An Ideal college or University must be ranked by their students, college ranking must be student ranking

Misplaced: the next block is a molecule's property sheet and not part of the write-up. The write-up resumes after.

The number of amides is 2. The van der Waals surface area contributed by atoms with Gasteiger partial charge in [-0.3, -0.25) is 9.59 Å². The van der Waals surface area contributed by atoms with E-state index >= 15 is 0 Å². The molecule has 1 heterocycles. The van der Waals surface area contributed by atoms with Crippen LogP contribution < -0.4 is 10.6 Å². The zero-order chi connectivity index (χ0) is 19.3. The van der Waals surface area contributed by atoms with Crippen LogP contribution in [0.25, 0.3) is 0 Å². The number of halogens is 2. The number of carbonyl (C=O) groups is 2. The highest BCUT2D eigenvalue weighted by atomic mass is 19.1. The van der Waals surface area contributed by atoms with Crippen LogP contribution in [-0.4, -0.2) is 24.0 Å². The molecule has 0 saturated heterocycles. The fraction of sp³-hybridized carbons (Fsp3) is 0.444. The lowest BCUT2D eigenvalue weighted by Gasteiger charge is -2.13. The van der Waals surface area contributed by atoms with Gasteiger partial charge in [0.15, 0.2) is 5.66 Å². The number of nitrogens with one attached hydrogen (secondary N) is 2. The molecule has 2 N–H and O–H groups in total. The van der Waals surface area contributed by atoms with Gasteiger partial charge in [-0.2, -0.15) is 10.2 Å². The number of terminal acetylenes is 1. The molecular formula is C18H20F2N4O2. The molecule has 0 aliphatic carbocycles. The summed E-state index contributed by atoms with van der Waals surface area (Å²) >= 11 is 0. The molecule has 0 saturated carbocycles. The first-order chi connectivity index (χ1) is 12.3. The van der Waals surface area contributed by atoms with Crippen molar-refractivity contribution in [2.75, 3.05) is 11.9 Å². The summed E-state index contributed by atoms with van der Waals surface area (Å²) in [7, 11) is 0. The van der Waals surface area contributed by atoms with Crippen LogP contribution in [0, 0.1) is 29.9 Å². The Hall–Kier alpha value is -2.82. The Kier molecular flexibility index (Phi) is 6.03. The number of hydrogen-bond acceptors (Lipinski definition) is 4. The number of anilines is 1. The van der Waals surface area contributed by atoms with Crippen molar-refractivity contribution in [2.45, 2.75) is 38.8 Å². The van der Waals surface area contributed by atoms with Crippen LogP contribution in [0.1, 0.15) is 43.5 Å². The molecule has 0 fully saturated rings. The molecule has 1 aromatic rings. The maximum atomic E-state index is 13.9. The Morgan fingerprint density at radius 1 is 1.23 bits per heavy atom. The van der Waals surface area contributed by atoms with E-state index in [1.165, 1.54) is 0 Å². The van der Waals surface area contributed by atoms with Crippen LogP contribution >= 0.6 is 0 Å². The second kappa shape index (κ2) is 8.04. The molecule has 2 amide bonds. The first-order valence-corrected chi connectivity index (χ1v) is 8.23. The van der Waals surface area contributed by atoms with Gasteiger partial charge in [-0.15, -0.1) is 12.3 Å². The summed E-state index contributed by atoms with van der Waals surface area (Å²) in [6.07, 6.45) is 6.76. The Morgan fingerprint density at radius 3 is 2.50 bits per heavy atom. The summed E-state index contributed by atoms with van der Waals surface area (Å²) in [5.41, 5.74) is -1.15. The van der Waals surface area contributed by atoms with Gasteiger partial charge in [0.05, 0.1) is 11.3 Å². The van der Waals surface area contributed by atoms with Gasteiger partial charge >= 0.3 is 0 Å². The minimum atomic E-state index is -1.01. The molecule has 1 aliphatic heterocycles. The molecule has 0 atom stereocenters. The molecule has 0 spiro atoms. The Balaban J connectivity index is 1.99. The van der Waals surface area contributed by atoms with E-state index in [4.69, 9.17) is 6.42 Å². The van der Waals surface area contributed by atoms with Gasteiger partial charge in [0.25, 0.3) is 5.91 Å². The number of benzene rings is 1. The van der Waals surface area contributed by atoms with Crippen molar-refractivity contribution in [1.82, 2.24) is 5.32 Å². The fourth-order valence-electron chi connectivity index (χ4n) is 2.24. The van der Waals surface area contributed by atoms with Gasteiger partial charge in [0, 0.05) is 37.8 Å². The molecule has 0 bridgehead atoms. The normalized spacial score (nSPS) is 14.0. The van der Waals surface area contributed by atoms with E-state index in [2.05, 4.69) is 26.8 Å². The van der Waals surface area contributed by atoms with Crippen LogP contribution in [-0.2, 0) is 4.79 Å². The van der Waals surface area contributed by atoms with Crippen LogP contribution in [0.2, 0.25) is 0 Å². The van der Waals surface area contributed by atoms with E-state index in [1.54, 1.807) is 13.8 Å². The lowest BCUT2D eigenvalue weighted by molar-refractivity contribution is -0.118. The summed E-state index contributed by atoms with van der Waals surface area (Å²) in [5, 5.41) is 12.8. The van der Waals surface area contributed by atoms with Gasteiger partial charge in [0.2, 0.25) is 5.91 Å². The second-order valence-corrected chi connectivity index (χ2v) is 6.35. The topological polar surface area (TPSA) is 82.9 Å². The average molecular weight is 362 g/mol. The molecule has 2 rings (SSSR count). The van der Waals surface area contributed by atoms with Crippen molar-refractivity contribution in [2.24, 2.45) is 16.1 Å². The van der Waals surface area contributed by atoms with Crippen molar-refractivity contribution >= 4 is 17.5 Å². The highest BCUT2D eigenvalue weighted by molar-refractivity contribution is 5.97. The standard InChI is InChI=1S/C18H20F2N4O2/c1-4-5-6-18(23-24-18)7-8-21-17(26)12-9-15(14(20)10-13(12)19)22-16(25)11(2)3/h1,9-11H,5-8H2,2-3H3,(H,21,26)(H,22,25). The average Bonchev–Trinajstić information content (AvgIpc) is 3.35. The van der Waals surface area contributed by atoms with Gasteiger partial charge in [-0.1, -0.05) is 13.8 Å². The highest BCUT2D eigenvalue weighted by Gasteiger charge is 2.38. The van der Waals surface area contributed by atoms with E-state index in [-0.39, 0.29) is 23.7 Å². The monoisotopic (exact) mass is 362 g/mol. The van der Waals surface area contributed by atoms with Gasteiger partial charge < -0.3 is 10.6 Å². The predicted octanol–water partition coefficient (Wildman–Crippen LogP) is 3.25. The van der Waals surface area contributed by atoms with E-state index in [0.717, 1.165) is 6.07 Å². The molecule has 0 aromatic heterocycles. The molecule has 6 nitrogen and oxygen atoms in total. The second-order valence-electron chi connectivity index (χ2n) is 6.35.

Equally important aspect is to realize that higher education is not a vocational education aimed at skills but it is the training of the mind.  Cardinal Newman, in spelling out the goal of universal education, observed that it should produce a ‘gentleman’ with good judgment regarding right and wrong. More recently, Edward Dabono said that education should produce a thinking individual. In the scintillating convocation address to Allahabad University delivered in 1948 Jawaharlal Nehru said: “A University stands for humanism, for tolerance, for adventure of ideas, for secret of truth, for onward march of human race towards everlasting goals of life”.  College rankings are often circular in nature. The top-ranked colleges have top rankings because they have strong reputations. They have a strong reputation, in part, because they had a top ranking last year. College is – a 24/7 experience – in which you will grow intellectually, emotionally, socially and maybe even spiritually.  No ratings list covers all these variables.